Marijuana and PTSD

You may have heard that some researchers and medical professionals are looking at the relationship between marijuana and post-traumatic stress disorder, and wondering, “does marijuana help PTSD?
The following provides an overview on marijuana and PTSD and answers some questions surrounding whether or not medical marijuana can help.

Marijuana and PTSD | Does Marijuana Help PTSD?
PTSD stands for post-traumatic stress disorder, and it often occurs in veterans of conflicts and wars, as well as people who have experienced something traumatic. This can include a natural disaster, act of terrorism, rape or an assault. It went by different names in the past, such as “shell shock” following World War I, but combat veterans aren’t the only people who experience the symptoms of this mental health disorder. It’s believed that around one in 11 people will experience PTSD during their life, and symptoms can include having thoughts and feelings related to the event triggering it long after it happened. It can include flashbacks, nightmares, fear, anger, anxiety or detachment from the world around you. Some people may also have severe reactions to certain stimuli that remind them of the event, even if it’s something very ordinary, or they may avoid particular situations or settings. Other conditions that often occur along with PTSD can include depression and memory problems, as well as other mental and physical health issues. Something else that can occur with PTSD is substance use problems, often as people try to self-medicate. This is why it may sound odd to hear that there is some belief that marijuana helps PTSD, particularly since with a PTSD diagnosis it’s important to try and help the person avoid relying on substances. So what’s the truth behind the theory that marijuana and PTSD can actually be helpful together? Does marijuana help PTSD?
So what is it about marijuana and PTSD that has some people thinking there could be new opportunities for safe treatment? Currently, most of the available PTSD treatments are sedatives and anti-anxiety medicines, and they may have detrimental side effects or be habit-forming. Proponents of marijuana and PTSD coming together in the medical world believe that one particular compound found in marijuana, which is cannabidiol or CBD, doesn’t cause a psychoactive high and may work to reduce fear. People who are pushing for more to be done regarding looking at marijuana and PTSD also believe that it can help patients feel less anxiety and calmer when they participate in other forms of treatment, such as talk therapy. There has been some research looking at marijuana and PTSD showing that people who have post-traumatic stress disorder also tend to have low levels of anandamide, and certain components of marijuana may be able to raise their levels.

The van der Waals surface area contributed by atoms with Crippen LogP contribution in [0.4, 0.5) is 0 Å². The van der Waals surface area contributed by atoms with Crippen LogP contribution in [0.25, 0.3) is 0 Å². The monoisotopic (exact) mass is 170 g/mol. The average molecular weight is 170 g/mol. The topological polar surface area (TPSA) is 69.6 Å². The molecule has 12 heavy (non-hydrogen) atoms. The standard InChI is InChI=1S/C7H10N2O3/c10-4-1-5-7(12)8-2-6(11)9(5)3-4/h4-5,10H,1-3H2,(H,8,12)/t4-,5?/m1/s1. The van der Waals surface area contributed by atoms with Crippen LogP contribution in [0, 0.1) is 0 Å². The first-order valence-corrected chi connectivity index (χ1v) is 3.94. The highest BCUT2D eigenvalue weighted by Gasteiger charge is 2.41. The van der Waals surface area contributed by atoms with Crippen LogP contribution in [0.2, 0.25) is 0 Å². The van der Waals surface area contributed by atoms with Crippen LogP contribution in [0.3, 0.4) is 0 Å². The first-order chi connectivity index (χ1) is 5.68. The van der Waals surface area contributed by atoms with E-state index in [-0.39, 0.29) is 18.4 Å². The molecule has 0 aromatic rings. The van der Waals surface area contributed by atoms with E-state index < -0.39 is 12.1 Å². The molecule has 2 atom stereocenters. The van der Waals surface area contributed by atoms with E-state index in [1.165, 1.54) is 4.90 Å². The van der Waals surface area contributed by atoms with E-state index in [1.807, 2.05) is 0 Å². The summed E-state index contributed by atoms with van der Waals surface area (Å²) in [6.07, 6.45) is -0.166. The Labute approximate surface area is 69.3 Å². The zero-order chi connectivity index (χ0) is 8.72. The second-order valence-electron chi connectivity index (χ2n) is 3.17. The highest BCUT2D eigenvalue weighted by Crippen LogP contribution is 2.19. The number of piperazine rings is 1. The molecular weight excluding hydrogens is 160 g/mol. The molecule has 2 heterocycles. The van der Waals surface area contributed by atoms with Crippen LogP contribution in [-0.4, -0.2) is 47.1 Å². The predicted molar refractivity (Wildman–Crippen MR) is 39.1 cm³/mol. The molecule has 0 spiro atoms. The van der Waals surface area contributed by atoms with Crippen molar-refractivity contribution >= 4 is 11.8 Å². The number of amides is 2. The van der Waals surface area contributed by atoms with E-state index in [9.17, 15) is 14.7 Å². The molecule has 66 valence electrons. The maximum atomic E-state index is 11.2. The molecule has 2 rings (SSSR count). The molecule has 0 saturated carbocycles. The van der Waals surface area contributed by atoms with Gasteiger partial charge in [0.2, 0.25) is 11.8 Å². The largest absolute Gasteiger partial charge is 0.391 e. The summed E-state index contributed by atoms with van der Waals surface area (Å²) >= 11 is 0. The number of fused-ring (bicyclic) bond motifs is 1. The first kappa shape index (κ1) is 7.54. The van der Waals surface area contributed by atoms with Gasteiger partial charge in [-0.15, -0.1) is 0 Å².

The Department of Veterans Affairs (VA) is at the forefront of learning more about PTSD, as well as the relationship between marijuana and PTSD. They provide services and benefits to America’s veterans, many of whom suffer from PTSD. Their current stance on marijuana and PTSD is that most evidence on the effectiveness of this as a treatment for the mental health condition is anecdotal, and they don’t see the necessary randomized controlled trials to determine whether or not it works. They do point out that research shows CBD can decrease anxiety in people, but the research on CBD hasn’t extended to people with PTSD in any meaningful way yet. With marijuana and PTSD, the VA also points out that people with this mental health disorder often have a hard time stopping their marijuana use, and they’re less likely to respond to marijuana addiction treatment. They tend to have intense cravings and withdrawal symptoms when they stop using marijuana as compared to people without PTSD, but they can benefit from addiction treatment under the right circumstances. The VA’s clinical recommendation with marijuana and PTSD is that the use of the drug isn’t approved for the treatment of PTSD, and if someone with PTSD is using marijuana they should be referred to a substance use disorder specialist or program.
At this point, research on marijuana and PTSD shows mixed results. There have been positive and negative results for using marijuana as a way to treat symptoms of PTSD. Some people may feel their symptoms are alleviated to a degree, while for other people there can be adverse effects of marijuana and PTSD, such as experiencing paranoia. More studies will likely be done on the topic, but perhaps more important than anything else to note about marijuana and PTSD is that self-medicating is proven to be ineffective and also dangerous. Self-medication can lead to even more severe adverse consequences because people don’t know how much of the drug they’re using, or even the strain of marijuana they’re taking. It’s possible to purchase a type of marijuana that isn’t even helpful for the treatment of PTSD. Also, the potential for substance use disorder with marijuana and PTSD is also essential to keep in mind. To sum up, does marijuana help PTSD? Maybe, but there needs to be more research done, and regarding self-medication using marijuana, the answer is likely going to be no.
Marijuana and PTSD
How Would You Rate This Page?
Marijuana and PTSD was last modified: September 4th, 2018 by The Recovery Village